Lough Derg RNLI assist a lone skipper on a 30ft cruiser with engine failure
On Thursday afternoon May 26, Valentia Coast Guard requested Lough Derg RNLI lifeboat to launch to assist a lone skipper on 30ft cruiser with engine failure, reported to be adrift south of Marker E at the Goat Road and north of Marker D by Illaunmor on the lake’s eastern shore.
At 3.54pm Lough Derg RNLI lifeboat Jean Spier launched with helm Keith Brennan, Eleanor Hooker, Joe O’Donoghue and Richard Nolan on board. The wind was westerly, Force 4/5, gusting 6. Visibility was good.
At 4.11pm the lifeboat had the casualty vessel in sight at the location given to the volunteers by Valentia Coast Guard. The westerly wind had pushed the vessel on to the shore.
With the benefit of local knowledge volunteers were aware there was clear water at the casualty vessel’s location south of the Goat Road. Nevertheless, a crew member took soundings off the bow of the lifeboat whilst another used the on-board navigation tools to plot a safe route to the casualty vessel. Once alongside, the lifeboat established that the skipper was safe and unharmed and wearing his lifejacket. An RNLI crewmember transferred across to the casualty vessel and having established that the vessel had not suffered damage, was requested by the helm to set up for a tow. Given the location and the rough conditions, the helm decided that the safest option was to take the vessel into safe water and reassess the engine.
At 4.31pm the lifeboat had taken the vessel out into safe water. The cruiser's engine started without issue and all drives and rudder were found to be in good working order. The lifeboat reported their findings to Valentia Coast Guard. At 4.36pm the RNLI volunteer returned to the lifeboat and the cruiser made way towards Dromineer under its own power, while the lifeboat headed back towards the station.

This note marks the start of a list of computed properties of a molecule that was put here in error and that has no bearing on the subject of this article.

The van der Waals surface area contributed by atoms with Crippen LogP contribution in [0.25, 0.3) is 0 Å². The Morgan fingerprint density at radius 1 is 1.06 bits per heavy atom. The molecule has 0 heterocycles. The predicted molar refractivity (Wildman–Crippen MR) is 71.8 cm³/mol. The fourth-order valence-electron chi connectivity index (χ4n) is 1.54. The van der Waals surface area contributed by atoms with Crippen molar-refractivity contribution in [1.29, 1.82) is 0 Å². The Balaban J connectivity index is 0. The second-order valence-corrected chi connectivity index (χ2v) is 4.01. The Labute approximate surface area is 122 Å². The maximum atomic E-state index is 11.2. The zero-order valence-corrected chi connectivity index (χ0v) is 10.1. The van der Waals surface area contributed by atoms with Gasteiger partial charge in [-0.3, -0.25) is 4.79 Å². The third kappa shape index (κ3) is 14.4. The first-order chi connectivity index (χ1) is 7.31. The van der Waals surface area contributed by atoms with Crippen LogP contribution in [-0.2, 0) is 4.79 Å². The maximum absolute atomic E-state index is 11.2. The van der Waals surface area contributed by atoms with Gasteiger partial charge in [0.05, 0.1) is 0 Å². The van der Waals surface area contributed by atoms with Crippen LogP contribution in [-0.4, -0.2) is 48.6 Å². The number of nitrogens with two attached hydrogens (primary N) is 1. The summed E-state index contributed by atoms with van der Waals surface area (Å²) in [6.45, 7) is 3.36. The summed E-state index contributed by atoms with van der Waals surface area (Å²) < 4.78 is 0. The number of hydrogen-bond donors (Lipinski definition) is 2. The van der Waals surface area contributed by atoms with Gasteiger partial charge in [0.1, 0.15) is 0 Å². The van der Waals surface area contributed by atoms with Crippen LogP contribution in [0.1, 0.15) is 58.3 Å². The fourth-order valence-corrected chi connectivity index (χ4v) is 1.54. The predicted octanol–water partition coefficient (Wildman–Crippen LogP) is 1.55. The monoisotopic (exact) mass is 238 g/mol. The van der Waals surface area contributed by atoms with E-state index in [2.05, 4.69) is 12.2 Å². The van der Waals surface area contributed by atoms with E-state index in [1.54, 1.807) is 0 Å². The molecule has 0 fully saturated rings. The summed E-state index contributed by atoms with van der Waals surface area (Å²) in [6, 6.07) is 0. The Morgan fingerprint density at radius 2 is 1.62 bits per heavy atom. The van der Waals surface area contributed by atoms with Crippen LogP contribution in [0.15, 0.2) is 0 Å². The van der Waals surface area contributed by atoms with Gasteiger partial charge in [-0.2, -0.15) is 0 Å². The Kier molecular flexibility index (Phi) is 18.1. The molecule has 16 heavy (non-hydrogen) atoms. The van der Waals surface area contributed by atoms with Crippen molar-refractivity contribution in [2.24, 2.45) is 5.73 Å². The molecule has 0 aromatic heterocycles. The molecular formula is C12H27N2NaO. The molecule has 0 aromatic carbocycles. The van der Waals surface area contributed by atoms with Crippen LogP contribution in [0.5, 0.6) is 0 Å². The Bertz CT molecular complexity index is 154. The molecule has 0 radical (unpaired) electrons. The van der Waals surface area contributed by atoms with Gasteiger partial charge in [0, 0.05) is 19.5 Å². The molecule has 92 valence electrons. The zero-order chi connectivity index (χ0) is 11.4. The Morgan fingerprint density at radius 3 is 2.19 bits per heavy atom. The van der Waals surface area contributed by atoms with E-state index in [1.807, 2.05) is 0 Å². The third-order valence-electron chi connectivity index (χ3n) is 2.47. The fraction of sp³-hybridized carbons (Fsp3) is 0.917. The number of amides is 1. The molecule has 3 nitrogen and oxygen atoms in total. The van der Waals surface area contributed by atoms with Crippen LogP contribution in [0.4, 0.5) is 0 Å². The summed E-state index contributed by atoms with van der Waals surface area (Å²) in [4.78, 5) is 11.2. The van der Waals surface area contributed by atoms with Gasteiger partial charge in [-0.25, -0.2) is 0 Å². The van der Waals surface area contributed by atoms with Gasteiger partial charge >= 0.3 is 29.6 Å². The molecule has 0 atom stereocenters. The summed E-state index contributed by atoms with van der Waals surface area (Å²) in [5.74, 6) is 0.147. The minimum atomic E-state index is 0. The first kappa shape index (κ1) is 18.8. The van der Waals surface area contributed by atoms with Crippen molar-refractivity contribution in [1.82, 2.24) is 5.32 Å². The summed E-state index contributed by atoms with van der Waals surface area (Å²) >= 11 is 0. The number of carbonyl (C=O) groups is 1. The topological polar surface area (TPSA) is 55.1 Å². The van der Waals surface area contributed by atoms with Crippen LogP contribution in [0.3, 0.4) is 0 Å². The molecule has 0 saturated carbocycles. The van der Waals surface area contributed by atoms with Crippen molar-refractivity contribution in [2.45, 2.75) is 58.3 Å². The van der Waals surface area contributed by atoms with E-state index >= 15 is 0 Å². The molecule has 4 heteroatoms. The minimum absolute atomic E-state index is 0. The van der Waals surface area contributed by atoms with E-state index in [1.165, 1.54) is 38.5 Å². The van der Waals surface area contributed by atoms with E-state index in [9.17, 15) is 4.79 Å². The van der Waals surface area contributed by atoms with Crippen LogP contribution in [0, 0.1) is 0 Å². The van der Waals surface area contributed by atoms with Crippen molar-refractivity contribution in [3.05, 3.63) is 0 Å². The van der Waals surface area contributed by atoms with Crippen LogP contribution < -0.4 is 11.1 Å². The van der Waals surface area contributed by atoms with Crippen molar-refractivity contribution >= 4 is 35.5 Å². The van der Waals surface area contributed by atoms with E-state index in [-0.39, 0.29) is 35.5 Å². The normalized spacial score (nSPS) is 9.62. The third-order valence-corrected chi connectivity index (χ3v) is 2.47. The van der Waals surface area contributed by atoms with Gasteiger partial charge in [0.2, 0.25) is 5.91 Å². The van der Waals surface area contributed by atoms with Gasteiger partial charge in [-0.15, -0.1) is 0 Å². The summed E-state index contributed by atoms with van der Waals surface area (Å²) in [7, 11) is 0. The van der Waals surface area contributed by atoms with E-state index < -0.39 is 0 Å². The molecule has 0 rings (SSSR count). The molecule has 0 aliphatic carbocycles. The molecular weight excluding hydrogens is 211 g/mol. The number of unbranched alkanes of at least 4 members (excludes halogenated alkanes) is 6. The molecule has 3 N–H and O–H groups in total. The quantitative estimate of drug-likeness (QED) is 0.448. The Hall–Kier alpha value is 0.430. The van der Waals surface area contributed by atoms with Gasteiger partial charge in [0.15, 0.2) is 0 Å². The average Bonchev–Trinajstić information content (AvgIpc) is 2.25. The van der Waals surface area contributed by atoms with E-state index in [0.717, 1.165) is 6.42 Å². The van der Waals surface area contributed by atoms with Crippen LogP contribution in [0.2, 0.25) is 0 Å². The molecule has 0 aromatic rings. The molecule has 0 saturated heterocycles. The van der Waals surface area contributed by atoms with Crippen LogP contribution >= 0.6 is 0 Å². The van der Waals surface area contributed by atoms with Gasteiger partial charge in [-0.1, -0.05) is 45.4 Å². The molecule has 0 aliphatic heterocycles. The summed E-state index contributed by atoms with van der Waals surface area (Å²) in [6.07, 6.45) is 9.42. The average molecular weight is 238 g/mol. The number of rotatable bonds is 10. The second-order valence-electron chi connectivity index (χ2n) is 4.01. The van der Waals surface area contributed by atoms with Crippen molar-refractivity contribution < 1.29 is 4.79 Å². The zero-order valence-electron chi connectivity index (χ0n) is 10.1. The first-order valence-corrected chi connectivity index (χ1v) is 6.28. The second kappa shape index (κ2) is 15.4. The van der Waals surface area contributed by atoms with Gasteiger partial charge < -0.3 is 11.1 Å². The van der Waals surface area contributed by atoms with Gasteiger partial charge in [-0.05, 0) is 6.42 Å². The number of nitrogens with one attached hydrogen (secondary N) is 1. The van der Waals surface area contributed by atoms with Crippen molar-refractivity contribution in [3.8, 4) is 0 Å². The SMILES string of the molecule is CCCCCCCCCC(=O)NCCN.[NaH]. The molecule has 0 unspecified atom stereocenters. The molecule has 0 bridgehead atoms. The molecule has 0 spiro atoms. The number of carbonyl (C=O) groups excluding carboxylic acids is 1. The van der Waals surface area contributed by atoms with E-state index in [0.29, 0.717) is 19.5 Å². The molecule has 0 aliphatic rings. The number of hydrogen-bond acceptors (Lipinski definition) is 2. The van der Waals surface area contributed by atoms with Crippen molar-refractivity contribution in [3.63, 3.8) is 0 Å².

At 4.43pm Valentia Coast Guard hailed the lifeboat to say the cruiser was having further engine problems and requested the lifeboat return to assist. At 4.50pm the lifeboat returned to alongside the casualty and transferred two RNLI volunteers across to reassess the vessel and to establish a tow.
At 6.07pm the casualty vessel was safely tied alongside in the public harbour in Dromineer.
The lifeboat departed the scene and was back at Station at 6.10 pm and by 6.45pm the lifeboat was washed down and refueled.
Aoife Kennedy, Deputy Launching Authority at Lough Derg RNLI, advises boat users ‘to have your engines serviced before going afloat and ensure you to replace old fuel with fresh fuel. Remember to carry an anchor with sufficient warp’.
Notes to editors
- Lough Derg RNLI lifeboat station has been operating since 2004. To learn more about the lifeboat station go to: https://rnli.org/find-my-nearest/lifeboat-stations/lough-derg-lifeboat-station
- A photo of Lough Derg RNLI lifeboat can be viewed at: https://www.facebook.com/RNLILoughDerg/
RNLI media contacts
For more information please telephone Eleanor Hooker, Lough Derg RNLI volunteer helm and Lifeboat Press Officer on 0877535207 or [email protected] or Nuala McAloon, Regional Media Officer on 0876483547
[email protected] or Niamh Stephenson, Regional Media Manager on 0871254124 or
For more information on the RNLI please visit rnli.org. News releases and other media
resources, including RSS feeds, downloadable photos and video, are available at the
RNLI News Centre rnli.org/news-and-media.
Key facts about the RNLI
The RNLI charity saves lives at sea. Its volunteers provide a 24-hour search and rescue service around Ireland and the UK. The RNLI operates 46 lifeboat stations in Ireland. The RNLI is independent of government and depends on voluntary donations and legacies to maintain its rescue service. Since the RNLI was founded in 1824, the charity has saved over 142,700 lives.
Key facts about the RNLI
The RNLI charity saves lives at sea. Its volunteers provide a 24-hour search and rescue service around the United Kingdom and Republic of Ireland coasts. The RNLI operates 238 lifeboat stations in the UK and Ireland and more than 240 lifeguard units on beaches around the UK and Channel Islands. The RNLI is independent of Coastguard and government and depends on voluntary donations and legacies to maintain its rescue service. Since the RNLI was founded in 1824, its lifeboat crews and lifeguards have saved over 142,700 lives.
Learn more about the RNLI
Contacting the RNLI - public enquiries